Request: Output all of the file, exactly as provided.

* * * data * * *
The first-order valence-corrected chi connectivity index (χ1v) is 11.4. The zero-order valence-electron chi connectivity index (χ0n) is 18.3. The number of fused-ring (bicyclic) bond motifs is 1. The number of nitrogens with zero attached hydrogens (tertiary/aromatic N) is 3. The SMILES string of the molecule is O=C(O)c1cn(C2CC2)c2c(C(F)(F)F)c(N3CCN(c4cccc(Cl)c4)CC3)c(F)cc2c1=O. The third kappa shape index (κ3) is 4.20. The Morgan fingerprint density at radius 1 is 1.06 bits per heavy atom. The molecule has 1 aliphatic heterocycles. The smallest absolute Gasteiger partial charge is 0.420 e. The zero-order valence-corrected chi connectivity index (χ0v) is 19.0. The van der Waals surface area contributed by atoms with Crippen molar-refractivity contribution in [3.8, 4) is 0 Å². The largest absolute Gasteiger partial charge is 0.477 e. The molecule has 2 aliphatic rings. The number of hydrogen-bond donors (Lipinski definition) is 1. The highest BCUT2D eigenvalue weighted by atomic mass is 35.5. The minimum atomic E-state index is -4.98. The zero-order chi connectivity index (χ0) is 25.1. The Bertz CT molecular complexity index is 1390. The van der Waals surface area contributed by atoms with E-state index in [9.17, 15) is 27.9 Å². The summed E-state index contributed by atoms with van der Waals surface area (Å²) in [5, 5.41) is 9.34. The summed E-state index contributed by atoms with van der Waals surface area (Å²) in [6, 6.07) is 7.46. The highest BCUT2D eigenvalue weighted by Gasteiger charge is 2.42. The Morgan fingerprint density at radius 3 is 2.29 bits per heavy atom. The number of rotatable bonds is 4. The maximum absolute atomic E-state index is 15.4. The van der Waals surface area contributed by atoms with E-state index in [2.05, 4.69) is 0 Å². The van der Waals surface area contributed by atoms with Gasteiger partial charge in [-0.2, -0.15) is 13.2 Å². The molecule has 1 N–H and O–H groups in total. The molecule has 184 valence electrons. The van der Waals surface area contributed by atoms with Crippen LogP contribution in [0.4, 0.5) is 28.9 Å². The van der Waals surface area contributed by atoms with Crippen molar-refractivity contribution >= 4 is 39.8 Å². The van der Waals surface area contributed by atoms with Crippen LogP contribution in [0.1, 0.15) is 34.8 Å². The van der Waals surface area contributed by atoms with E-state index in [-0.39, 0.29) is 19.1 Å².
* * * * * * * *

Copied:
The first-order valence-corrected chi connectivity index (χ1v) is 11.4. The zero-order valence-electron chi connectivity index (χ0n) is 18.3. The number of fused-ring (bicyclic) bond motifs is 1. The number of nitrogens with zero attached hydrogens (tertiary/aromatic N) is 3. The SMILES string of the molecule is O=C(O)c1cn(C2CC2)c2c(C(F)(F)F)c(N3CCN(c4cccc(Cl)c4)CC3)c(F)cc2c1=O. The third kappa shape index (κ3) is 4.20. The Morgan fingerprint density at radius 1 is 1.06 bits per heavy atom. The molecule has 1 aliphatic heterocycles. The smallest absolute Gasteiger partial charge is 0.420 e. The zero-order valence-corrected chi connectivity index (χ0v) is 19.0. The van der Waals surface area contributed by atoms with Crippen molar-refractivity contribution in [3.8, 4) is 0 Å². The largest absolute Gasteiger partial charge is 0.477 e. The molecule has 2 aliphatic rings. The number of hydrogen-bond donors (Lipinski definition) is 1. The highest BCUT2D eigenvalue weighted by atomic mass is 35.5. The minimum atomic E-state index is -4.98. The zero-order chi connectivity index (χ0) is 25.1. The Bertz CT molecular complexity index is 1390. The van der Waals surface area contributed by atoms with E-state index in [9.17, 15) is 27.9 Å². The summed E-state index contributed by atoms with van der Waals surface area (Å²) in [5, 5.41) is 9.34. The summed E-state index contributed by atoms with van der Waals surface area (Å²) in [6, 6.07) is 7.46. The highest BCUT2D eigenvalue weighted by Gasteiger charge is 2.42. The Morgan fingerprint density at radius 3 is 2.29 bits per heavy atom. The number of rotatable bonds is 4. The maximum absolute atomic E-state index is 15.4. The van der Waals surface area contributed by atoms with E-state index in [2.05, 4.69) is 0 Å². The van der Waals surface area contributed by atoms with Gasteiger partial charge in [-0.2, -0.15) is 13.2 Å². The molecule has 1 N–H and O–H groups in total. The molecule has 184 valence electrons. The van der Waals surface area contributed by atoms with Crippen LogP contribution in [0.4, 0.5) is 28.9 Å². The van der Waals surface area contributed by atoms with Crippen molar-refractivity contribution >= 4 is 39.8 Å². The van der Waals surface area contributed by atoms with Crippen LogP contribution in [0.1, 0.15) is 34.8 Å². The van der Waals surface area contributed by atoms with E-state index in [-0.39, 0.29) is 19.1 Å².